Next, there’s the Canton Art Museum, which I only popped into briefly during a “First Night” event (basically a kind of arty open house thing).  It seemed pretty small, only three rooms, but there were craft stalls set up around the place for the special event, so some parts of the museum may not have been open, I’m not sure.  The parts I did see featured all 20th-21st century artists, including a special exhibit on environmental themed art, which was actually quite cool.  Those polar bears above are made from plastic utensils, and there were lots of other naturey type paintings.  And they seemed to have detailed explanations on a lot of the pieces, which I appreciate, as I’m definitely more of a reader than an observer when it comes to art.

IMAG0172   IMAG0176

Then, there’s Farnam Manor.  I was reluctant to even post about Farnam at all, because despite appearances to the contrary, I really don’t like to say only bad things about a place, especially somewhere historical, but this place was seriously awful.  I went for one of the “lantern tours” for Halloween, which they stress is not a typical haunted house experience.  What it is, in fact, is parting with $20 for the privilege of waiting in an unheated carriage house filled with creepy dolls for an hour, because although I called in advance and was told I could show up any time, the people running the house were incredibly disorganised and didn’t employ enough staff.

IMAG0178   IMAG0181

I knew I was in trouble when a group of incredibly earnest and overenthusiastic preteens showed up who had evidently been on the tour before, and were avid “ghost hunters.”  This meant they took pictures with flash every two seconds throughout the tour, hunting for “orbs,” so I was basically blinded the entire time.  The only other people on the tour seemed to be ones who actually believed in ghosts.  Now, I like visiting “haunted” stuff, and I won’t say I’m entirely disbelieving when I’m left alone in a dark room at night, but I am generally a skeptic, and these people were just over-the-top gullible.  The tour ended with them asking yes or no questions of a candle, which appeared to be responding because the woman leading the tour just happened to open the window.  The entire tour was really lame, contained almost no history (and the few “facts” she did spit out were incorrect), and had weird “historical actors” in several of the room, one of whom was so enthusiastic that he almost crushed me with a door.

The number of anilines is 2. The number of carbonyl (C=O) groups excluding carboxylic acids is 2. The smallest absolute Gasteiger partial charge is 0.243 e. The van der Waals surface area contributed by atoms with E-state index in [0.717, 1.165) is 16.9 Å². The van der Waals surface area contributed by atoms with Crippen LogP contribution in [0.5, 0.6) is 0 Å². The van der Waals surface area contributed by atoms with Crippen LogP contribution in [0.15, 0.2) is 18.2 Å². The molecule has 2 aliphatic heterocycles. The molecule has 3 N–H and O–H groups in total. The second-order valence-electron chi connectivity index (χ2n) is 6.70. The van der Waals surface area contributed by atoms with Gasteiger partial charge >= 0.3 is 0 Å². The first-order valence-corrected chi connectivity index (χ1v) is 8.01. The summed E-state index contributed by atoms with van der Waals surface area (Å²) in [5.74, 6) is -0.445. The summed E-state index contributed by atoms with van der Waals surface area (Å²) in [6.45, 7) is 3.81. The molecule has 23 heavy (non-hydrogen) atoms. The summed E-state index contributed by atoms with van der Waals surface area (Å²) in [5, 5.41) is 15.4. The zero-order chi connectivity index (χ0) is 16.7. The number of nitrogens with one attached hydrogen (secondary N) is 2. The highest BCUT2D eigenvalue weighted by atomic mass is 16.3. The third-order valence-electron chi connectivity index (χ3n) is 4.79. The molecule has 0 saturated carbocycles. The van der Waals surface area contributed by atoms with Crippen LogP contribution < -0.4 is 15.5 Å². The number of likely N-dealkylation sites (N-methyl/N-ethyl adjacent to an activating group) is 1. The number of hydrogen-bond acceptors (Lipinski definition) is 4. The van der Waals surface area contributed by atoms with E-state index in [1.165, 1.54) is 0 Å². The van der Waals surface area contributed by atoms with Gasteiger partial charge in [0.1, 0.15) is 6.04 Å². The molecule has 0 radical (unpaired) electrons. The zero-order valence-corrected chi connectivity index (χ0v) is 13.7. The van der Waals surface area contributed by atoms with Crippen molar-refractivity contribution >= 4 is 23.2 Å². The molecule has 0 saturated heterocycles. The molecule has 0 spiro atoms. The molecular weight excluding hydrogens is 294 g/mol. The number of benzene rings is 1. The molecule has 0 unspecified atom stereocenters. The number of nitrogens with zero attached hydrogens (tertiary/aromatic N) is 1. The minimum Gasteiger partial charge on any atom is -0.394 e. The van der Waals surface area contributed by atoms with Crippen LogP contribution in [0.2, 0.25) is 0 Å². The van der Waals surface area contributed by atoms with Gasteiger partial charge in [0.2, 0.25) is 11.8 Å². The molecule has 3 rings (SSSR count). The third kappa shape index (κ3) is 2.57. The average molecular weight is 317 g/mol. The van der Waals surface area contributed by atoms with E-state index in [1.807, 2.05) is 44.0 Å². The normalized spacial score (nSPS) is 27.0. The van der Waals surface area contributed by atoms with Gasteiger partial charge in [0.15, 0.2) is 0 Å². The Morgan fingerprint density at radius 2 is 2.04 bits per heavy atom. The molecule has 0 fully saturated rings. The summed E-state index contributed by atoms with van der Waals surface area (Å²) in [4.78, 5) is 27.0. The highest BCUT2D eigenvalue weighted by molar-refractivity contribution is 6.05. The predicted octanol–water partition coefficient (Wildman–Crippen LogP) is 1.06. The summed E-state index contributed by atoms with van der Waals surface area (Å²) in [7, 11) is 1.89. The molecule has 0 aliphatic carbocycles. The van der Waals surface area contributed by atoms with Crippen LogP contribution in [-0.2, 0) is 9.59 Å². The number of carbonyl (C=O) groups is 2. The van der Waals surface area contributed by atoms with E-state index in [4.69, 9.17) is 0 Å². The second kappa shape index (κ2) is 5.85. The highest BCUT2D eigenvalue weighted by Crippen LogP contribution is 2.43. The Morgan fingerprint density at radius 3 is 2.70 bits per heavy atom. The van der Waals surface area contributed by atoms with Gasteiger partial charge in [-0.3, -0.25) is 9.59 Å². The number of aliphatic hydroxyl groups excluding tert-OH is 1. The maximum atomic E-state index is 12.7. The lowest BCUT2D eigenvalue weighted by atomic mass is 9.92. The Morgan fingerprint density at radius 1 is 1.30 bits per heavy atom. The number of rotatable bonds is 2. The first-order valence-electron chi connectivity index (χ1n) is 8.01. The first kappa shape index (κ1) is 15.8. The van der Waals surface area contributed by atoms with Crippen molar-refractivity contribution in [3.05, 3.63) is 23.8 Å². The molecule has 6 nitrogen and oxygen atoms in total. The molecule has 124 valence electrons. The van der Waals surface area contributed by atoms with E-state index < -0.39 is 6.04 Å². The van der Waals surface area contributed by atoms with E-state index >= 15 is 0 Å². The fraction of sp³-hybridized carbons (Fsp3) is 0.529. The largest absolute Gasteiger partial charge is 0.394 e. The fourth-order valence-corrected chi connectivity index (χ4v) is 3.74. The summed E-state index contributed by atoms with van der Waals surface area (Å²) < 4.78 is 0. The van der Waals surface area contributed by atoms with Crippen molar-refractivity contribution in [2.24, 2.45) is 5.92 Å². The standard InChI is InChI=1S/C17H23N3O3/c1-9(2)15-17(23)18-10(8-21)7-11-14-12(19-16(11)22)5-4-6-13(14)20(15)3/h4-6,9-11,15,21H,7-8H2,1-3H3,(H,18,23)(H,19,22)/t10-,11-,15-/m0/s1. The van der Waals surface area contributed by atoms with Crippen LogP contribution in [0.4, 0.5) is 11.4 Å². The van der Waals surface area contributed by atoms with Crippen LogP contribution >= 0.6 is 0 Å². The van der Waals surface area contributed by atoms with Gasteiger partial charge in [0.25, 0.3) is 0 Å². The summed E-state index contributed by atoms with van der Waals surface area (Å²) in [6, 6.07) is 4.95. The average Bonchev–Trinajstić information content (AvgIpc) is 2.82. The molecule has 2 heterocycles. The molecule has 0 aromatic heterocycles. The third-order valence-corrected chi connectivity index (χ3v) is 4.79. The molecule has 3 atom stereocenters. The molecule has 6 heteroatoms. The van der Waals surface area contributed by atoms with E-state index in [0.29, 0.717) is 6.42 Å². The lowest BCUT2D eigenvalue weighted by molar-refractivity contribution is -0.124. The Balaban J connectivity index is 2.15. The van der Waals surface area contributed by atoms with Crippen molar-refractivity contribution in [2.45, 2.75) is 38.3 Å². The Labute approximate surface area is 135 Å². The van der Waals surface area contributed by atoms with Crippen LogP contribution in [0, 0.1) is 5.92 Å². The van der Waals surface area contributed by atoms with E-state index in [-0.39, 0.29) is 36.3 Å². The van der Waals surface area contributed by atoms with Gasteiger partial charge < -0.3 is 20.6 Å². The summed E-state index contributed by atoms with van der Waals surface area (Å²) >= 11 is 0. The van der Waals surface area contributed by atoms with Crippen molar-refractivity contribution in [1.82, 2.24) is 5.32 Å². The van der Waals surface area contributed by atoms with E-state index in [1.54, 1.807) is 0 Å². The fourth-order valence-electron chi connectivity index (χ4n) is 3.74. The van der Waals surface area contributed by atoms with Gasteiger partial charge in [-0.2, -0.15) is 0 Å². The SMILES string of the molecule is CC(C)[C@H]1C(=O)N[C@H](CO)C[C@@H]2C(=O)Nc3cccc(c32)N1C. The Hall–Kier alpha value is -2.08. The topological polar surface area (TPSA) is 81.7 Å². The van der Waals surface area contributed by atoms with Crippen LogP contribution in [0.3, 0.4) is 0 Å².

IMAG0184  IMAG0185

I’ve posted some pictures I took around the house so you can look for orbs or mist too…although I suspect my camera lens wasn’t dirty enough.  There was also an outdoor “Trail of Terror” that had crappy lighting, and wound through a forest, which I ended up leaving early because it was so lame and I just wanted to get the hell out of there. Seriously, avoid this place.  It is NOT a good time.

20131013_140150-1   20131013_124200

Finally, to end on a more positive note, I visited the annual Apple Butter festival/Oxtoberfest (that’s not a typo, they roast an ox) in Burton.  I went to this quite a few times as a kid, and mostly just remember eating apple fritters whilst freezing my ass off, but I was pleasantly surprised by my visit this year.  It helped that it was still really warm outside, but I also think more buildings were open than in the past.  The festival is held in the historic village of Burton, and so many of the old buildings are open to the public, some with costumed interpreters practicing various trades, but the apple butter is also a key attraction, with people taking turns stirring massive cauldrons full of it over an open fire, and then canning it, so you can buy a still-warm jar.

20131013_131550   20131013_131230